CIA spy's input led to Nelson Mandela's 28-year imprisonment

A former Central Intelligence Agency agent has confirmed that the US spy agency was behind the arrest of Nelson Mandela that sent him to jail for 27 long years.

Two weeks before an "unrepentant" 88-year-old Donald Rickard died, the CIA spy confessed to filmmaker John Irvin that his tip led to Mandela's arrest, according to a reports in the Sunday Times and other media.

Rickard defended the arrest of South Africa's most wanted man in 1962, saying it was necessary to capture "the world's most dangerous Communist outside of the Soviet Union".

Rickard, who was officially working as US vice consul in the South African city of Durban then, said he learned Mandela was on his way to Natal, travelling between Johannesburg and Durban.

"I found out when and how he was coming ... that's where I was involved and that's where Mandela was caught," said Rickard, according to France24.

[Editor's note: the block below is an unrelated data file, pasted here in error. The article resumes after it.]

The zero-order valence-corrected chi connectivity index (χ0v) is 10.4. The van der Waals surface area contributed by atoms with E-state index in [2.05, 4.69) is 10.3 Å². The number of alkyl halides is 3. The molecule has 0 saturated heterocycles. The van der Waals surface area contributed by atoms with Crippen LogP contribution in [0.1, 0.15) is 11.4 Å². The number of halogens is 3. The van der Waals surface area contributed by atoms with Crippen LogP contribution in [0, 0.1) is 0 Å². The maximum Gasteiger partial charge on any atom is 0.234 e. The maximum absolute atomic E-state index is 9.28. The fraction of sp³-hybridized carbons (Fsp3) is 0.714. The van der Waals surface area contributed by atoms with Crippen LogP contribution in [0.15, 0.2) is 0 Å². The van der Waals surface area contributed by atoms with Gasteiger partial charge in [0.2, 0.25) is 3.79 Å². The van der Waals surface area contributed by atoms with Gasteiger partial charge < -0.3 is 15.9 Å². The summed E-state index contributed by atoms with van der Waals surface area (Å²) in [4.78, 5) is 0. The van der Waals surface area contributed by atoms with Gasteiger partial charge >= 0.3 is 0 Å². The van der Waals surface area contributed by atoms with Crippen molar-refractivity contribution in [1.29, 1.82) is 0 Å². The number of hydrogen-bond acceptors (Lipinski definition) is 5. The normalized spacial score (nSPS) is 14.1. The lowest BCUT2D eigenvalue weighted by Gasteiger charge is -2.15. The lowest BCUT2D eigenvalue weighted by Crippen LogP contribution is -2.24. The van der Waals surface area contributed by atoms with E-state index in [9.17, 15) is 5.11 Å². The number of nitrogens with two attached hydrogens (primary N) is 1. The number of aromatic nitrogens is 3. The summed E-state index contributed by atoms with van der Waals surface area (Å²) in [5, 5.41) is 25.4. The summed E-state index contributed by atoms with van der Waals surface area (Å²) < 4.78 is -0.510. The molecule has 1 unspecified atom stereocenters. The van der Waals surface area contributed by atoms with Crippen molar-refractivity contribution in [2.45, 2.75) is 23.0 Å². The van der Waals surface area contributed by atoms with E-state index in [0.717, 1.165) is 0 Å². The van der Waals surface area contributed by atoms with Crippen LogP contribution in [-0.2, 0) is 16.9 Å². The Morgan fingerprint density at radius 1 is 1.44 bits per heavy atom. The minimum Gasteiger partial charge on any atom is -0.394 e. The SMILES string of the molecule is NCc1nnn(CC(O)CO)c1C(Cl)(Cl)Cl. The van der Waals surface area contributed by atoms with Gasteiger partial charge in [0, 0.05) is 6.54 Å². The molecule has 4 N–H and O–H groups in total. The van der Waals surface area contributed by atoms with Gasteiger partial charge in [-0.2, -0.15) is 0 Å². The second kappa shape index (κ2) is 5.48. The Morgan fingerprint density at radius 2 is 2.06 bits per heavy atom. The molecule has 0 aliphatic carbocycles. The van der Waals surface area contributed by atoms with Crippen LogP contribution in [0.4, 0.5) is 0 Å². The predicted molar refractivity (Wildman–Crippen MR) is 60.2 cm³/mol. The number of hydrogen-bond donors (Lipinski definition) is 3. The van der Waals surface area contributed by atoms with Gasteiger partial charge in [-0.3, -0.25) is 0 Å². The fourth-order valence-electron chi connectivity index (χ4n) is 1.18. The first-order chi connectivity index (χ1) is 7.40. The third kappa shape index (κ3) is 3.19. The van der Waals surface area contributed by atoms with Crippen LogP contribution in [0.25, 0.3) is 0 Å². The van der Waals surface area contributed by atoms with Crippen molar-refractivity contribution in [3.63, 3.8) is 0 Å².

The former spy, however, did not explain how he received the information, but said he believed Mandela was "completely under the control of the Soviet Union, a toy of the Communists" and about "to incite" the people of Natal into a mass rebellion against the apartheid regime.

"Natal was a cauldron at the time," said Rickard, "and Mandela would have welcomed a war. If the Soviets had come in force, the US would have had to get involved, and things could have gone to hell.

"We were teetering on the brink here and it had to be stopped, which meant Mandela had to be stopped. And I put a stop to it," he added.

The arrest led to Mandela spending almost 28 years in prison before becoming South Africa's first post-apartheid president in 1994, and one of the most revered human rights activists in history.

Filmmaker Irvin is recreating Mandela's final months leading up to the arrest in the biopic "Mandela's Gun". He plans on previewing his production during this week's Cannes festival.